I could hear a new voice from upstairs, a raised voice that began with “Hello!” and I knew that Sarah was giving Dad a long talking to. Through Marco Polo I had told her I needed professional advice on how to help Dad, and she had come with resources and with the right tone of voice, the tone of voice Dad learned years ago not to argue with or fight against, the tone of voice that said, This will happen! When I thought the most important declarations had been declared, I thought I ought to join the conversation. “Dad, you won’t ever get better. Getting better is not the goal. That’s the reality of where you are. You should have begun using the walker a year ago, not never. You should have begun using the wheelchair six months ago, not last week. The goal is to keep you safe. It’s time you ordered a motorized wheelchair.” And he did not want to discuss an electric wheelchair. “But Dad, when people see you zipping around in your motorized chair, they will think how young and active and motivated you still are, and how smart. When they see you hanging on Roger and leaning on your cane and stumbling all stooped, they think how old you are and how you’re going downhill and how decrepit you’ve become. The wheelchair is not a humiliation. What you’re doing now is a humiliation. The wheelchair is a tool of triumph, and will extend and improve your life and give you new energy and independence!” And I agreed with every word she said, because they were all true. She was not angry or rude, of course, just insistent that we face our reality and adjust our strategy. She softened her voice: “We’re not ready for you to go, Dad. Your mind is still laser sharp: you read several books a week. We don’t want you to fall. We don’t want you to break an arm or a leg or a hip. We want you to stay safe so you can live in your home for years.” And I agreed with every word she said, because they were all true. Dad knew, too, that she spoke truth, insistent and intractable and loving truth. And he assented. “I’m not ready to go,” he declared. “I will do whatever works.” Home health is coming next week. Physical therapy is coming next week. Occupational therapy is coming next week. Dad’s a fighter, and is not ready to yield the fight. Dad has time yet, years of time, and we are determined to help him live those years.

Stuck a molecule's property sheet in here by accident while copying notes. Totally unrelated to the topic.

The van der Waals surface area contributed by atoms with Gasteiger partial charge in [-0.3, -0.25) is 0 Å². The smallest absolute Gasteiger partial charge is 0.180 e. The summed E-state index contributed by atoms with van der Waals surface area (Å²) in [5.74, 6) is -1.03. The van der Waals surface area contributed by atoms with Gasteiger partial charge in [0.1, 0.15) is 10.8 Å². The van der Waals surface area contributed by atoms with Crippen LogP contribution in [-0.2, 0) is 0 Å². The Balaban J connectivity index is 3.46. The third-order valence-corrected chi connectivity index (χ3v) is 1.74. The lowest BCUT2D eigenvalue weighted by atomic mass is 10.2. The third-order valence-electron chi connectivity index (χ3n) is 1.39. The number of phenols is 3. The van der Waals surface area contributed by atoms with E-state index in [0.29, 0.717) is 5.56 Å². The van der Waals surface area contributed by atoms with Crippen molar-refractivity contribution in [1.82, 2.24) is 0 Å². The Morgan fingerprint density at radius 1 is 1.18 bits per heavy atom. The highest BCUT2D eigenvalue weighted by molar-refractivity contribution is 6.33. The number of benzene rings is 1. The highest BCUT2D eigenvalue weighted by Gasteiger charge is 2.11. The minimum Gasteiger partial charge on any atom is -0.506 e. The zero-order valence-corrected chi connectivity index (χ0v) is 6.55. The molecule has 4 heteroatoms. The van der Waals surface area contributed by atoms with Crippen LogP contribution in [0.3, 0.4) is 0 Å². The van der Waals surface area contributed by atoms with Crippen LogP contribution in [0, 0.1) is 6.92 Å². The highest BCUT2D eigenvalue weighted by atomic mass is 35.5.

(Pictured above: Mom and Dad in 2008.)